In Twyford (Berkshire) where I was vicar, I think of George Roberts. I first met him painting the bannisters in the vicarage before we moved in. A slouching, dour Yorkshireman – who, I was to discover, was actually chair of ACAS. He chaired the PCC very effectively! In retirement he agreed to go as a church-appointed Governor on the Governing Body of our local church secondary school, and in due course they described him as the best governor they had ever had. Early on in my time as vicar George said to me: “Ah, you’re a Jesus person” – George wasn’t, he’d have been really embarrassed if asked to say what Jesus meant to him or how he came to faith. He had no interest in homegroups or anything too intense. I owe George a huge debt for supporting and advising me as a green and enthusiastic young vicar, and for bearing with me when I sometimes wanted to push things along faster than was wise.
Also there was Kathy. Kathy was definitely a Jesus person. She came from Texas, and her Thanksgiving barbecues were to die for. Kathy would readily talk about Jesus in her life, at any time in fact. She was a superb homegroup leader, and a person of prayer, and in due course trained as a Reader.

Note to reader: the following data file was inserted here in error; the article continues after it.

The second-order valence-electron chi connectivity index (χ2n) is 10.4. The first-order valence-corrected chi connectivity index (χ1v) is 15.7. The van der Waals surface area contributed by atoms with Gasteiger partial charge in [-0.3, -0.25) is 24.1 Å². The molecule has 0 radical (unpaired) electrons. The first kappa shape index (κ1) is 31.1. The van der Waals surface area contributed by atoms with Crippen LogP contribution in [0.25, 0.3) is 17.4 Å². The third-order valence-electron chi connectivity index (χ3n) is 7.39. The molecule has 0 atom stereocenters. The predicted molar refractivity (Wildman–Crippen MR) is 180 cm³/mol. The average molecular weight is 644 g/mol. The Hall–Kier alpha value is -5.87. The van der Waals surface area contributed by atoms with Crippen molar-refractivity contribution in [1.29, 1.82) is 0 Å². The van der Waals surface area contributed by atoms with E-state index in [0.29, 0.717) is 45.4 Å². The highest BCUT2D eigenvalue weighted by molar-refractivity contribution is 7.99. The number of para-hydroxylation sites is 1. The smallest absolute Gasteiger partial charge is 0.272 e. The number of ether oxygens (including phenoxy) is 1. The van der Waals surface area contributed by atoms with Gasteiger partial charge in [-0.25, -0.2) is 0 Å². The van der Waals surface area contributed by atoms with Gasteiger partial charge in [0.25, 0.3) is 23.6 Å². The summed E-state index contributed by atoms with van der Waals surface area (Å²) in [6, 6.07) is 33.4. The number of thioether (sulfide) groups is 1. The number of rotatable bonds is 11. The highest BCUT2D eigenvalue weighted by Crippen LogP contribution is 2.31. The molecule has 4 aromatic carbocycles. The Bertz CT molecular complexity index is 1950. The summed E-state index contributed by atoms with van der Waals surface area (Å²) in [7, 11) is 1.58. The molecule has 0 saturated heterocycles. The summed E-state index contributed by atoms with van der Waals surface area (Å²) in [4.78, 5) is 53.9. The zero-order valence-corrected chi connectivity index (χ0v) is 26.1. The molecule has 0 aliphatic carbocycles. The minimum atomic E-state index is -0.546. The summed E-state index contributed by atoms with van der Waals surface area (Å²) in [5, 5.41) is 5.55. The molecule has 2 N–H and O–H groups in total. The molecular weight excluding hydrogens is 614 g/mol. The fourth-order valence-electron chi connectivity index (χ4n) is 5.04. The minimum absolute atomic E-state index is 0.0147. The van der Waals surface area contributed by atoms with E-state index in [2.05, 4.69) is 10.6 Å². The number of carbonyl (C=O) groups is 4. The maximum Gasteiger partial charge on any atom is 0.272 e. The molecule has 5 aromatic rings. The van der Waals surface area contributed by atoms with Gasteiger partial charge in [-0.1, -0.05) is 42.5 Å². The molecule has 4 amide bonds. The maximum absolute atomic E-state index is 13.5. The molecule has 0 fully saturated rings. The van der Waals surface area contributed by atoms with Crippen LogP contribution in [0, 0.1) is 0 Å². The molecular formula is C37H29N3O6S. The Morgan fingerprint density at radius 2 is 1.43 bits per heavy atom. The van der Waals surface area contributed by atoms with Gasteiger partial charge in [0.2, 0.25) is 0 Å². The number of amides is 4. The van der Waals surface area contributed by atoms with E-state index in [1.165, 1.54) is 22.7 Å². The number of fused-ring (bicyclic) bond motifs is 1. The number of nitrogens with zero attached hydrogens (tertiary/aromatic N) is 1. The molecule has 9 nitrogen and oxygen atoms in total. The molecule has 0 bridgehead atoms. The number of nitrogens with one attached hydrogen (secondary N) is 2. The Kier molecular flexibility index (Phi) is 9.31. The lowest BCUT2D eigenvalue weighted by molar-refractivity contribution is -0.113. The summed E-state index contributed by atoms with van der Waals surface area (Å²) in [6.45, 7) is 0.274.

George and Kathy were as different as chalk and cheese. But they respected one another and others, and though people like them the Church was built up.
There will be equivalents to George and Kathy in many a local church.
So here at St Mary’s in Liss, we can function well together as the Church demonstrating the Kingdom as we manage not to think of ourselves too highly, nor to underestimate the gifts that the Lord has given us. As we avoid comparing ourselves to others, but recognise their gifts and our own gifts, and offer them and use them.